Python

Finding Norm of an Array Using NumPy

In this post, I describe finding the norm of a numpy array. The norm of an array is a function that maps the array to a non-negative real number. To find the norm of a numpy array, we use the numpy’s numpy.linalg.norm method. The method takes an array or an array-like object (ex: Python lists) as input and returns a float or an array of norm values.

Let’s see an example.

$ python3

Python 3.8.5 (default, Mar  8 2021, 13:02:45)

[GCC 9.3.0] on linux2

Type "help", "copyright", "credits" or "license" for more information.

>>> import numpy as np

>>> a = np.linspace(-4, 4, 9)

>>> a

array([-4., -3., -2., -1.,  0.,  1.,  2.,  3.,  4.])

>>> np.linalg.norm(a)

7.745966692414834

The default norm computed by numpy is the L2-norm which is also known as the Euclidean norm. The order of norm can be specified using the ord parameter supplied to numpy.linalg.norm. Continuing from above,

>>> np.linalg.norm(a, ord=1)

20.0

The above statement calculated norm 1. Norm 1 is simply the sum of the absolute values of the array. In general, the norm of a vector for any order ord is computed as:

 (∑i | x |ord )1/ord

Where the summation is performed over the absolute value of each element of the array. One can calculate the infinity norm bypassing np.inf as an order. Norm infinity is the maximum absolute value of all elements in the array.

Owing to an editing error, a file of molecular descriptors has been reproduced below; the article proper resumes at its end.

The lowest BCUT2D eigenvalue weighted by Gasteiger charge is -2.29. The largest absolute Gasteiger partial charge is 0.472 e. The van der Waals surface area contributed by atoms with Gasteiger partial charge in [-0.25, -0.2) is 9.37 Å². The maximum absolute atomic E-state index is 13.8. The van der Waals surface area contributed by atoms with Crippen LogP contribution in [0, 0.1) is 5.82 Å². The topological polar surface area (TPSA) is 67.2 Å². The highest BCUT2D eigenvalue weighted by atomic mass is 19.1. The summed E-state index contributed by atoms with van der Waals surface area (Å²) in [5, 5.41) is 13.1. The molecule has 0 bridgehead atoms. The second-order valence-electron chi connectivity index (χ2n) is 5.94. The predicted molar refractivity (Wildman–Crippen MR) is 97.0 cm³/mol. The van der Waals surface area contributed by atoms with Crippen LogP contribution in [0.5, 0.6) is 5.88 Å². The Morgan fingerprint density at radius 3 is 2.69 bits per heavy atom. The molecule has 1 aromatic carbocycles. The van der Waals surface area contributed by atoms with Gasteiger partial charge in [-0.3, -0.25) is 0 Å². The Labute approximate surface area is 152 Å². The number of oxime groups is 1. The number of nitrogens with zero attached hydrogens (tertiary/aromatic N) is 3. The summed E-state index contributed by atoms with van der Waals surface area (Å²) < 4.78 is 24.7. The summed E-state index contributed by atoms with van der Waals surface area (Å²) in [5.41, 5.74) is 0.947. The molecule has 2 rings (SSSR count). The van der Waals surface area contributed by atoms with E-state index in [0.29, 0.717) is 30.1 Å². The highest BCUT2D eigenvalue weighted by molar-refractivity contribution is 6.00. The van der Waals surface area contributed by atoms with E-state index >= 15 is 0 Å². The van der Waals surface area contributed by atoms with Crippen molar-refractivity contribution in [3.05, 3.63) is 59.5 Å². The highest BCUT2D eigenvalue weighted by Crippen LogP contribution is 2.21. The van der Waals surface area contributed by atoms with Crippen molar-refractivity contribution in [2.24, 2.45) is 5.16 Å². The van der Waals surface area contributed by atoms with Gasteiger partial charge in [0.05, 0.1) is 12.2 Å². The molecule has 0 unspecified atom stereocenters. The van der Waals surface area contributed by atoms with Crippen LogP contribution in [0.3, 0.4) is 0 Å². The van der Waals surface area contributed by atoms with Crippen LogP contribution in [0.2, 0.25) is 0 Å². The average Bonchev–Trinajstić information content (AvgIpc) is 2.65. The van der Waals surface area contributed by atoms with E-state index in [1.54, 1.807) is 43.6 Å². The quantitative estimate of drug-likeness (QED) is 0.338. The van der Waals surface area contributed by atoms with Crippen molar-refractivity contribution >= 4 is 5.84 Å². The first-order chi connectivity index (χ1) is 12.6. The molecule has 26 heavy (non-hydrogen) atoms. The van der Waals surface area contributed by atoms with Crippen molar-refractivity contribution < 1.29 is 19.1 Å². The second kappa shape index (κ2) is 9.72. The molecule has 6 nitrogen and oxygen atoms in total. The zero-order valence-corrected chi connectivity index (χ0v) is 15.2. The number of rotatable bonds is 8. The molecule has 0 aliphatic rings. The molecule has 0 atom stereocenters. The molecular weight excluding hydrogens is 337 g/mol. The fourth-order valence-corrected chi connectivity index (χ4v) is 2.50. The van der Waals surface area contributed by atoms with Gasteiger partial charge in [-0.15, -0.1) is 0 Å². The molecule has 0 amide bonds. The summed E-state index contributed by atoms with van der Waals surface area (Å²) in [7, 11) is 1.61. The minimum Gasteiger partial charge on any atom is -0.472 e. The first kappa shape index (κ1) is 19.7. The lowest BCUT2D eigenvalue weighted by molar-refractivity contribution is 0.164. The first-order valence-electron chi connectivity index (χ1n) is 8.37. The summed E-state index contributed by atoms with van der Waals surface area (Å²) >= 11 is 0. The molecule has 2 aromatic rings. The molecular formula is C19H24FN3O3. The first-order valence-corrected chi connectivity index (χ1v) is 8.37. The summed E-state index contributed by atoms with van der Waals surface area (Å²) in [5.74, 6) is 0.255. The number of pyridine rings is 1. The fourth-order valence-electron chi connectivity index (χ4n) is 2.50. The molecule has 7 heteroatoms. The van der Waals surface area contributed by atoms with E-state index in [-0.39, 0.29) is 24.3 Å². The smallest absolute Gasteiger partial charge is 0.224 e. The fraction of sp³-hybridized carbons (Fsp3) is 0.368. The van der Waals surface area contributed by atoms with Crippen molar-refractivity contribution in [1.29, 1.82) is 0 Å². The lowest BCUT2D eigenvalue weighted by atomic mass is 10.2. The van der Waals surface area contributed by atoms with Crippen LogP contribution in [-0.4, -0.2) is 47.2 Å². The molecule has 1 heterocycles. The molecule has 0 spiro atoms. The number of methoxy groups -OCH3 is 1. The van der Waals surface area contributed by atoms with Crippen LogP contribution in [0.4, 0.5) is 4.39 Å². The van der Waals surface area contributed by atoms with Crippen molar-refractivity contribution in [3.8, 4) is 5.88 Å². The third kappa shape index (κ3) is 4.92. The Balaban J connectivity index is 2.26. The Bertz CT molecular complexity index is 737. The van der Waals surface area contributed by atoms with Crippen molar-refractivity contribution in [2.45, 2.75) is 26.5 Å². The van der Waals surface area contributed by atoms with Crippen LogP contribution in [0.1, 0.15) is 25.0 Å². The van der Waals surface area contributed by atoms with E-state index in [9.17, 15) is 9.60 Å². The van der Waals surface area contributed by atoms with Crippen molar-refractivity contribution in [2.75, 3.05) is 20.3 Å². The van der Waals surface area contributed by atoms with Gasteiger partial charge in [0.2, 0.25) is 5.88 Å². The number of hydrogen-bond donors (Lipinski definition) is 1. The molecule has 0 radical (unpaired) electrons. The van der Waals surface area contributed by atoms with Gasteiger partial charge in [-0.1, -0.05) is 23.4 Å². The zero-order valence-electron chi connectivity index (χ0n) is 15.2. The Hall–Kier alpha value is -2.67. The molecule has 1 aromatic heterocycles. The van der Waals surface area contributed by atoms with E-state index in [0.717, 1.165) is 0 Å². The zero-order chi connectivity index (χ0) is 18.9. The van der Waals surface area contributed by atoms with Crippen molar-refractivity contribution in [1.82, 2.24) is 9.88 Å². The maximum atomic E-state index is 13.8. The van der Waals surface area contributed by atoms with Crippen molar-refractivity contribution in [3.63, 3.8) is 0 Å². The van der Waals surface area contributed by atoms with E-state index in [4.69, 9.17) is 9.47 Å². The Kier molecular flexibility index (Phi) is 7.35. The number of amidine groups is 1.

>>> np.linalg.norm(a, ord=np.inf)

4.0

Suppose we have a matrix for which the norm should be computed.

>>> a = np.linspace(-4, 4, 9).reshape(3, 3)

>>> a

array([[-4., -3., -2.],

[-1.,  0.,  1.],

[ 2.,  3.,  4.]])

>>> np.linalg.norm(a)

7.745966692414834

The above returns the euclidean norm computed across the entire matrix. But there are scenarios where we will be required to compute norms across a particular axis. NumPy also allows using a parameter axis to specify an axis along which the norm can be computed for matrices. Using the parameter axis, one can pass the axis across which the norm should be computed. Axis 0 is the first dimension. Continuing from the previous example, if we specify axis=0, the norm will be computed across the rows, and specifying axis=1 computes the norm across the columns.

>>> a

array([[-4., -3., -2.],

           [-1.,  0.,  1.],

           [ 2.,  3.,  4.]])

>>> np.linalg.norm(a, axis=0)

array([4.58257569, 4.24264069, 4.58257569])

>>> np.linalg.norm(a, axis=1)

array([5.38516481, 1.41421356, 5.38516481])

If it is a multi-dimensional matrix, a tuple of integers that specifies the axis across which the norm is to be computed can be passed to the axis parameter.

>>> a = np.linspace(1, 8, 8).reshape(2, 2, 2)

>>> a

array([[[1., 2.],

           [3., 4.]],

           [[5., 6.],

            [7., 8.]]])

>>> np.linalg.norm(a, axis=(1, 2))

array([ 5.47722558, 13.19090596])

>>> a[0,:,:]

array([[1., 2.],

           [3., 4.]])

>>> np.linalg.norm(a[0,:,:])

5.477225575051661

>>> a[1,:,:]

array([[5., 6.],

           [7., 8.]])

>>> np.linalg.norm(a[1,:,:])

13.19090595827292

In the above example, when we specified axis=(1,2) the norm is computed across the axis 1 and 2 for every subarray in axis 0.

About the author

Arun Palaniappan